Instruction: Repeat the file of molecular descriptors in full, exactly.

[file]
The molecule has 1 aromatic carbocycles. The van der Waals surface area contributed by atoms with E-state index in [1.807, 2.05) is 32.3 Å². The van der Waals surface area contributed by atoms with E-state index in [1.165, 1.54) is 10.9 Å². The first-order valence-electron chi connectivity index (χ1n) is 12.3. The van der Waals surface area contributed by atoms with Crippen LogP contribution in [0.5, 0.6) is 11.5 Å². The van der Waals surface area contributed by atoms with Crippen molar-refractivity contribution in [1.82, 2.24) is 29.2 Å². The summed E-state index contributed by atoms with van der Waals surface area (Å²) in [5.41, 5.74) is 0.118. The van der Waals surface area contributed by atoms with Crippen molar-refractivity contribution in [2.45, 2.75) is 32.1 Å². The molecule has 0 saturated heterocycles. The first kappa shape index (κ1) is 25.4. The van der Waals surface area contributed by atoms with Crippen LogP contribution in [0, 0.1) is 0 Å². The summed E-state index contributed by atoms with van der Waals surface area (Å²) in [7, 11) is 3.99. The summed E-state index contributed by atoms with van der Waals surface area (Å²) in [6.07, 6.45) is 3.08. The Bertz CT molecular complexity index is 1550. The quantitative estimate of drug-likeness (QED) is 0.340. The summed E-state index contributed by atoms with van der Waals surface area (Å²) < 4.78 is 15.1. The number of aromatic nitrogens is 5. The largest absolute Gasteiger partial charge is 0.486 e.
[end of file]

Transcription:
The molecule has 1 aromatic carbocycles. The van der Waals surface area contributed by atoms with E-state index in [1.807, 2.05) is 32.3 Å². The van der Waals surface area contributed by atoms with E-state index in [1.165, 1.54) is 10.9 Å². The first-order valence-electron chi connectivity index (χ1n) is 12.3. The van der Waals surface area contributed by atoms with Crippen LogP contribution in [0.5, 0.6) is 11.5 Å². The van der Waals surface area contributed by atoms with Crippen molar-refractivity contribution in [1.82, 2.24) is 29.2 Å². The summed E-state index contributed by atoms with van der Waals surface area (Å²) in [5.41, 5.74) is 0.118. The van der Waals surface area contributed by atoms with Crippen molar-refractivity contribution in [2.45, 2.75) is 32.1 Å². The molecule has 0 saturated heterocycles. The first kappa shape index (κ1) is 25.4. The van der Waals surface area contributed by atoms with Crippen LogP contribution in [0, 0.1) is 0 Å². The summed E-state index contributed by atoms with van der Waals surface area (Å²) in [7, 11) is 3.99. The summed E-state index contributed by atoms with van der Waals surface area (Å²) in [6.07, 6.45) is 3.08. The Bertz CT molecular complexity index is 1550. The quantitative estimate of drug-likeness (QED) is 0.340. The summed E-state index contributed by atoms with van der Waals surface area (Å²) < 4.78 is 15.1. The number of aromatic nitrogens is 5. The largest absolute Gasteiger partial charge is 0.486 e.